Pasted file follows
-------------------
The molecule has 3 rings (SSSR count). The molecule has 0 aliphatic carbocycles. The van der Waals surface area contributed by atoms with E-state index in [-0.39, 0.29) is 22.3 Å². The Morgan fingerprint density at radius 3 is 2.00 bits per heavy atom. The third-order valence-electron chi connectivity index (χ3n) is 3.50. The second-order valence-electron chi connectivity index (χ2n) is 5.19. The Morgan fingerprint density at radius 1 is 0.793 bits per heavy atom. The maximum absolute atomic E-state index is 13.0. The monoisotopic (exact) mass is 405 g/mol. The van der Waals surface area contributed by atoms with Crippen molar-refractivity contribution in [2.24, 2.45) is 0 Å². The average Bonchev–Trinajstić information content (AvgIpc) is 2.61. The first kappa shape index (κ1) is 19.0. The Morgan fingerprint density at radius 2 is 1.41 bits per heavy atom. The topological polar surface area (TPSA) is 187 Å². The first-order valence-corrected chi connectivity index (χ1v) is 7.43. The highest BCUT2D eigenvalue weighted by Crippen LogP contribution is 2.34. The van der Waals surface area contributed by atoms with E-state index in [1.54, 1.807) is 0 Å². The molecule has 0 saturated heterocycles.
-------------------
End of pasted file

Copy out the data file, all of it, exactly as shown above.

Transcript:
The molecule has 3 rings (SSSR count). The molecule has 0 aliphatic carbocycles. The van der Waals surface area contributed by atoms with E-state index in [-0.39, 0.29) is 22.3 Å². The Morgan fingerprint density at radius 3 is 2.00 bits per heavy atom. The third-order valence-electron chi connectivity index (χ3n) is 3.50. The second-order valence-electron chi connectivity index (χ2n) is 5.19. The Morgan fingerprint density at radius 1 is 0.793 bits per heavy atom. The maximum absolute atomic E-state index is 13.0. The monoisotopic (exact) mass is 405 g/mol. The van der Waals surface area contributed by atoms with Crippen molar-refractivity contribution in [2.24, 2.45) is 0 Å². The average Bonchev–Trinajstić information content (AvgIpc) is 2.61. The first kappa shape index (κ1) is 19.0. The Morgan fingerprint density at radius 2 is 1.41 bits per heavy atom. The topological polar surface area (TPSA) is 187 Å². The first-order valence-corrected chi connectivity index (χ1v) is 7.43. The highest BCUT2D eigenvalue weighted by Crippen LogP contribution is 2.34. The van der Waals surface area contributed by atoms with E-state index in [1.54, 1.807) is 0 Å². The molecule has 0 saturated heterocycles.